Two deeply religious brothers born outside the US move to Boston, and after living there a while, they have a powerful religious experience that causes them to believe they are meant to act on behalf of the almighty, serving swift and righteous justice to people they consider “evil.” So, after arming themselves to the teeth, they begin targeting and eliminating those who fall short of their ultimate morality, smiting the enemy whenever possible in the name of their god. Their crimes go unsolved at first as Boston writhes in the wake of the bloodbath created by the two foreign-born brothers. A massive manhunt ensues and both brothers are severely wounded in an epic firefight. The End. If this sounds like Dzhokhar Tsarnaev and his brother Tamerlan, that is false. It’s a summary of the plot to the movie Boondock Saints (1999). Amid the litany of “support Boston” hyper-nationalist propaganda that dominated Facebook, the picture that kept popping up on newsfeeds featured the two lead actors surrounded by white text reading something like, “Remember what happened the last time somebody messed with Boston? LOLZ!!”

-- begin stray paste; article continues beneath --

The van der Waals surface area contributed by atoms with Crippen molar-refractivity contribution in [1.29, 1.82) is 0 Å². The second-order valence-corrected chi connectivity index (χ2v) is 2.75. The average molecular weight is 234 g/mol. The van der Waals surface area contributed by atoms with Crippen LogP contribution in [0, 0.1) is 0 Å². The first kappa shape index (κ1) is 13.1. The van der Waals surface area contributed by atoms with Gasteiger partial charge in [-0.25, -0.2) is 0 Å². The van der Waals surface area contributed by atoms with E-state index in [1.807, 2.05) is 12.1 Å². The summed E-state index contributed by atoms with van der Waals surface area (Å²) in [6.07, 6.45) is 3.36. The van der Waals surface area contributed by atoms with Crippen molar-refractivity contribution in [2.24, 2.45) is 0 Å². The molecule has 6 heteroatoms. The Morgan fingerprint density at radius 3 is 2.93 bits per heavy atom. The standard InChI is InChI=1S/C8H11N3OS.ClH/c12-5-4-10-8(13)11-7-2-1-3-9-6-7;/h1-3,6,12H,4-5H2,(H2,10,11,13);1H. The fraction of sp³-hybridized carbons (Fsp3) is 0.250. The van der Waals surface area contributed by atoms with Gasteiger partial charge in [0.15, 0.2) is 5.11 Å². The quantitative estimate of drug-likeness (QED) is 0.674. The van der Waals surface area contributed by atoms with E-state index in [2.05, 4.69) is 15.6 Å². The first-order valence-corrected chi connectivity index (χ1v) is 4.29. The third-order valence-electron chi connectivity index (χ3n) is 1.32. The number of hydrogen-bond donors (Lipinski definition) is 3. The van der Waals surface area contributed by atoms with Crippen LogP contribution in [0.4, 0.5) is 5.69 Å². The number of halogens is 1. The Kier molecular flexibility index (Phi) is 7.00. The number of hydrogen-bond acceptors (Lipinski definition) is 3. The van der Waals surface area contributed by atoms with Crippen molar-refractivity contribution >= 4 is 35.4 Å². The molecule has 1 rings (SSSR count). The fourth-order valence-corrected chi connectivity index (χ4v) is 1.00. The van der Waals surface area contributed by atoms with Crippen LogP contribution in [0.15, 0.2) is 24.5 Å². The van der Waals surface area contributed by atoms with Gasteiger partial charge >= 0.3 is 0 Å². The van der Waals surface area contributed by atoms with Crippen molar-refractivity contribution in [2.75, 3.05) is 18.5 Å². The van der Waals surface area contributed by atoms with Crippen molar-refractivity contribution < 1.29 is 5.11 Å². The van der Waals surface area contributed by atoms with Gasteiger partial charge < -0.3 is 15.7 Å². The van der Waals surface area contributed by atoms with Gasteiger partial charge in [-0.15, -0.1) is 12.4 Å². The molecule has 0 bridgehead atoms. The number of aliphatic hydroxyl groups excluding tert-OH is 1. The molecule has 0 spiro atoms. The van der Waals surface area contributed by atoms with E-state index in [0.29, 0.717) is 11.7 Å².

People who re-posted or shared that image clearly missed the irony. First off, it was a bad movie in which nearly all the characters fit established stereotypes. The main characters in Boondock Saints are religious extremists at best.
At worst they’re psychotic mass-murdering domestic terrorists who spout a pseudo-religious family creed in unison before they blow your skull to pieces with nickel-plated .45 caliber pistols.
Social media users might as well have posted pictures after 9/11 of John McClane from Die Hard that said “Remember what happened the last time someone planned to blow up buildings and kill NYPD detectives?” Or after the government bailout during the Great Recession you could have used images from Die Hard 3 that read “Remember what happened the last time someone messed with the Federal Reserve Bank of New York?”